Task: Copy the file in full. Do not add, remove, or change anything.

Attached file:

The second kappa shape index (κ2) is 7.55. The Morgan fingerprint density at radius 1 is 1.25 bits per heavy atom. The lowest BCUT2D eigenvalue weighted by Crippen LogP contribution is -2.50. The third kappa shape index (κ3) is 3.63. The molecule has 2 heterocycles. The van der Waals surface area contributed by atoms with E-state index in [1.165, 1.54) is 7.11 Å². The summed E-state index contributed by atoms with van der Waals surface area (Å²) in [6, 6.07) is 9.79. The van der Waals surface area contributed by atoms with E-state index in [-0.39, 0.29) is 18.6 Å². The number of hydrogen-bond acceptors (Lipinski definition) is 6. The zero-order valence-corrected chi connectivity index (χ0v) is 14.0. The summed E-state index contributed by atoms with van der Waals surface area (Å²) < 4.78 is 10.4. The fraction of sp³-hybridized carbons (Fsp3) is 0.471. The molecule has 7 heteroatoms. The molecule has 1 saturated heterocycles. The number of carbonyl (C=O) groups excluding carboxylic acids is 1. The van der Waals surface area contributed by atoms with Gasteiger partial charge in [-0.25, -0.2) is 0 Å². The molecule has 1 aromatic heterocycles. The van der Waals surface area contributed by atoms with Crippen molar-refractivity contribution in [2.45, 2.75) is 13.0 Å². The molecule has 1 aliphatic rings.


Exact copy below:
The second kappa shape index (κ2) is 7.55. The Morgan fingerprint density at radius 1 is 1.25 bits per heavy atom. The lowest BCUT2D eigenvalue weighted by Crippen LogP contribution is -2.50. The third kappa shape index (κ3) is 3.63. The molecule has 2 heterocycles. The van der Waals surface area contributed by atoms with E-state index in [1.165, 1.54) is 7.11 Å². The summed E-state index contributed by atoms with van der Waals surface area (Å²) in [6, 6.07) is 9.79. The van der Waals surface area contributed by atoms with E-state index in [-0.39, 0.29) is 18.6 Å². The number of hydrogen-bond acceptors (Lipinski definition) is 6. The zero-order valence-corrected chi connectivity index (χ0v) is 14.0. The summed E-state index contributed by atoms with van der Waals surface area (Å²) < 4.78 is 10.4. The fraction of sp³-hybridized carbons (Fsp3) is 0.471. The molecule has 7 heteroatoms. The molecule has 1 saturated heterocycles. The number of carbonyl (C=O) groups excluding carboxylic acids is 1. The van der Waals surface area contributed by atoms with Gasteiger partial charge in [-0.25, -0.2) is 0 Å². The molecule has 1 aromatic heterocycles. The van der Waals surface area contributed by atoms with Crippen molar-refractivity contribution in [2.45, 2.75) is 13.0 Å². The molecule has 1 aliphatic rings.